The Guardian: "A government minister last night insisted that deliberations are still under way to set a "tough but fair" licence fee settlement." (link)
The story that got our audiences going yesterday was the decision by cabinet minister, Ruth Kelly, to move one of her four children from state school to a private school that could provide better for his special educational needs.
Interestingly our audiences across radio, TV and online don't seem to see this as a political story - most were sympathetic to Ms Kelly - which is at odds with many of the headline writers in the press and political journos, as well as some MPs who accused her of hypocrisy.
The thing that's really generated interest is the way children with special needs are catered for in our education system with many people offering moving personal stories. It's part of the brief of The World Tonight to offer a different take or angle on the big stories to our Radio Four sister programmes, Today, The World at One and PM. They had already looked at the political side of the story, so we decided to look at the substantive issues relating to special needs provision highlighted by Ruth Kelly's case (you can listen to the programme here). In the event this seemed to chime with our listeners and, in my opinion, shows the strength of BBC Radio news which has part of its editorial mindset that each programme should offer listeners something different and - dare I say it - new.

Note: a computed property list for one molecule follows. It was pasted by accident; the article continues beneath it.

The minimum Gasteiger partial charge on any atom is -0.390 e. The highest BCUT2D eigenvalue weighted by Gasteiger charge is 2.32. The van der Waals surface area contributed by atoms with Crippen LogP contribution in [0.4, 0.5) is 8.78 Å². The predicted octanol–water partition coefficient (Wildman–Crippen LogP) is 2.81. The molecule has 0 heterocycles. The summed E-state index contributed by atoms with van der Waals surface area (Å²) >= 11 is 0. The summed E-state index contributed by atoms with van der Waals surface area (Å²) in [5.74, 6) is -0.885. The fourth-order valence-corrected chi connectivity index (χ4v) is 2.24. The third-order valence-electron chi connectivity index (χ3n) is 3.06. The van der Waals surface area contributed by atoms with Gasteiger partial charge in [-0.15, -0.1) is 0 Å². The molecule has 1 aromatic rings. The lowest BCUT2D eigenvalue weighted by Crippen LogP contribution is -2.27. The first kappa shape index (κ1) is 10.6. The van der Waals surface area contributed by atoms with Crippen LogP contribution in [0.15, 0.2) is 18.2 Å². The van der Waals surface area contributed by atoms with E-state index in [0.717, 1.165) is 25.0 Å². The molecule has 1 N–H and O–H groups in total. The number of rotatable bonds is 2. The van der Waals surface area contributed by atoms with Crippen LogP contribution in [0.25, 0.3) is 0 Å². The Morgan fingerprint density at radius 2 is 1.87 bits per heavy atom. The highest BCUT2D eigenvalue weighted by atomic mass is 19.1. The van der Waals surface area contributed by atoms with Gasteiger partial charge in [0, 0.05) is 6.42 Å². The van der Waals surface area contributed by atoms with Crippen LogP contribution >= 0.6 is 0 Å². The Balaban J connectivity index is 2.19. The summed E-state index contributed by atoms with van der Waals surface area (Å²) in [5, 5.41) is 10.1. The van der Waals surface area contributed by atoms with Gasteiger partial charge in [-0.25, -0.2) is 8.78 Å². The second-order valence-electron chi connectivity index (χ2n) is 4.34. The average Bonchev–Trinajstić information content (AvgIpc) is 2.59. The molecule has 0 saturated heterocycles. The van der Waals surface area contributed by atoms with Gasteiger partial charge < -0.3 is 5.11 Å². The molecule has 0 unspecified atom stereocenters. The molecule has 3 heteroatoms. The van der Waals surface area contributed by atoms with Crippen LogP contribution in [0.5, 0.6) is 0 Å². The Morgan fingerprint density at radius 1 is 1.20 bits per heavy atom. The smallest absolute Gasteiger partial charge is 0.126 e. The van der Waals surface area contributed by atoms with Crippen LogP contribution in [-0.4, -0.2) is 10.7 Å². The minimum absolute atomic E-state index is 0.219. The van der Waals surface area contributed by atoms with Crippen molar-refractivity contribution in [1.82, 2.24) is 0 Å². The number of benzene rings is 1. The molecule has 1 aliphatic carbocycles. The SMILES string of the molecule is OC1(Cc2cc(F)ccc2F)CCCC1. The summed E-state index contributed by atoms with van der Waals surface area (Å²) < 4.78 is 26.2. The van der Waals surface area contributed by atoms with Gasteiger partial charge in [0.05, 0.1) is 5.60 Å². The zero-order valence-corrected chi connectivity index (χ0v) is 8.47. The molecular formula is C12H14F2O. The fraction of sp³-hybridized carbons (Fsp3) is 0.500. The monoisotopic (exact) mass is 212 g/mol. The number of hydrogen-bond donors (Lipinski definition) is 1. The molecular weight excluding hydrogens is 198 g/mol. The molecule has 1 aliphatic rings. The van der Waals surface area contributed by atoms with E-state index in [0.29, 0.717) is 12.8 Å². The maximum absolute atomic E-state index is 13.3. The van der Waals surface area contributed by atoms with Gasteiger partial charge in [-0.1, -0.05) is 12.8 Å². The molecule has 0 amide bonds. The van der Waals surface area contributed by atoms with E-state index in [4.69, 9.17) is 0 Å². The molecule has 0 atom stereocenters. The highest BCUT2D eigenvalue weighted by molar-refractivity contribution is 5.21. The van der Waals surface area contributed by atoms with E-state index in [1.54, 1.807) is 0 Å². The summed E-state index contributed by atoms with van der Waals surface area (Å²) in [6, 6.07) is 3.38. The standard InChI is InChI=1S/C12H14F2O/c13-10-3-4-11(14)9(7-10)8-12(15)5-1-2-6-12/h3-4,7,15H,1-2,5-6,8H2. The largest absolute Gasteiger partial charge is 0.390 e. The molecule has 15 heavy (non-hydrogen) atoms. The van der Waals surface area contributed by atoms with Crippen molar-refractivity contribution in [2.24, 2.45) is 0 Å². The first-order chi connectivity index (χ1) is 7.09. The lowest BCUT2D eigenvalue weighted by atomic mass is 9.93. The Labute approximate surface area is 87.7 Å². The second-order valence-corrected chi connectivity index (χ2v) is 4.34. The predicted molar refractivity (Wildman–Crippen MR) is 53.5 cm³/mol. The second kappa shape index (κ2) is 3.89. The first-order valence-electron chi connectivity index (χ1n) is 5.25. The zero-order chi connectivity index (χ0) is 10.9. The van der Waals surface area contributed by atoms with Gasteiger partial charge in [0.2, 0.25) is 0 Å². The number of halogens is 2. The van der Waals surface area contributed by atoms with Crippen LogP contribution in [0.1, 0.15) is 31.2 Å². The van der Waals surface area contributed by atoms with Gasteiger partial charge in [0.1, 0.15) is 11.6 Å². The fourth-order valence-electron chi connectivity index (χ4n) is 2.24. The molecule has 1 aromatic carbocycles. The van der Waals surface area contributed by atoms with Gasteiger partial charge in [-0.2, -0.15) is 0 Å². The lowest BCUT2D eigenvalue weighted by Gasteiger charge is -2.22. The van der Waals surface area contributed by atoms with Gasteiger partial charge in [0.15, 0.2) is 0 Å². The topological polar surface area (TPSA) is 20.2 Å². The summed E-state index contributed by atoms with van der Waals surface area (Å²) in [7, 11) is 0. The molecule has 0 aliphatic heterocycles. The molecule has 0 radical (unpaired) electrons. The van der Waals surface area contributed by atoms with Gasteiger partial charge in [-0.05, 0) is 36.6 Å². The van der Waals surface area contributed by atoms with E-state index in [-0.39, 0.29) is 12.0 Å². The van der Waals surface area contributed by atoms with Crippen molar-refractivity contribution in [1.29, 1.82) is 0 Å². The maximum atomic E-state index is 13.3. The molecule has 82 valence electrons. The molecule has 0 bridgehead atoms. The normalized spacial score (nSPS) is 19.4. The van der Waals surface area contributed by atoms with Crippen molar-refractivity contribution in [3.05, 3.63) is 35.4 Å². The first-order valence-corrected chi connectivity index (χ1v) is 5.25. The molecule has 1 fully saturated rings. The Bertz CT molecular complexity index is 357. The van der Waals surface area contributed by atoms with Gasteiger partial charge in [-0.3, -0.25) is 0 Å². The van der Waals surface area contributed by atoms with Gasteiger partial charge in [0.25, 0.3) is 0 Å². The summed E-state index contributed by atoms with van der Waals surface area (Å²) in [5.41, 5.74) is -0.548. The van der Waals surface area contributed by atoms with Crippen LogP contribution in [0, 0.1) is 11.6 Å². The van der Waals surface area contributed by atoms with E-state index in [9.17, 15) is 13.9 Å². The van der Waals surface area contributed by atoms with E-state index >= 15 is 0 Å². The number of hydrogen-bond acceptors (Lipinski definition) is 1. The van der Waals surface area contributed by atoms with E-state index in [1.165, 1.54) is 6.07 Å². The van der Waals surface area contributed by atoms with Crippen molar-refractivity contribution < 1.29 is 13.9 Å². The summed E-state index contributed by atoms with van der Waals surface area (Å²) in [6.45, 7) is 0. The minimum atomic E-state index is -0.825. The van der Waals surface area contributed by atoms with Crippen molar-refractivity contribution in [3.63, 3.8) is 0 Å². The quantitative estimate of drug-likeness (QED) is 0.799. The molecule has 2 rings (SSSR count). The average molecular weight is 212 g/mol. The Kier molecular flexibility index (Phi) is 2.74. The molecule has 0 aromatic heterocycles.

This editorial remit meant The World Tonight was the only programme on Radio Four yesterday to cover the interruption of energy supplies from Russia to the EU via Belarus, as a result of the row between Russia and Belarus about the price Russian companies charge Belarus for its gas and oil. Although there is no imminent danger of the lights going out around the EU, the story is important as it raises the question again of the reliability of Russia as an energy supplier, on the eve of the European Commission announcing its plans to ensure energy security in the light of our increasing dependence on Russian fossil fuels (which the World Tonight will also cover).
The story also challenges assumptions made by journalists and commentators last year that Russia was using its energy supplies to former Soviet states as a tool to punish those - like Ukraine and Georgia - who are pro-western. Belarus is in no way pro-western - indeed its leadership is subject to sanctions due to their human rights record - but has now fallen foul of the Kremlin as well - though in the event the EU is caught in the crossfire so to speak.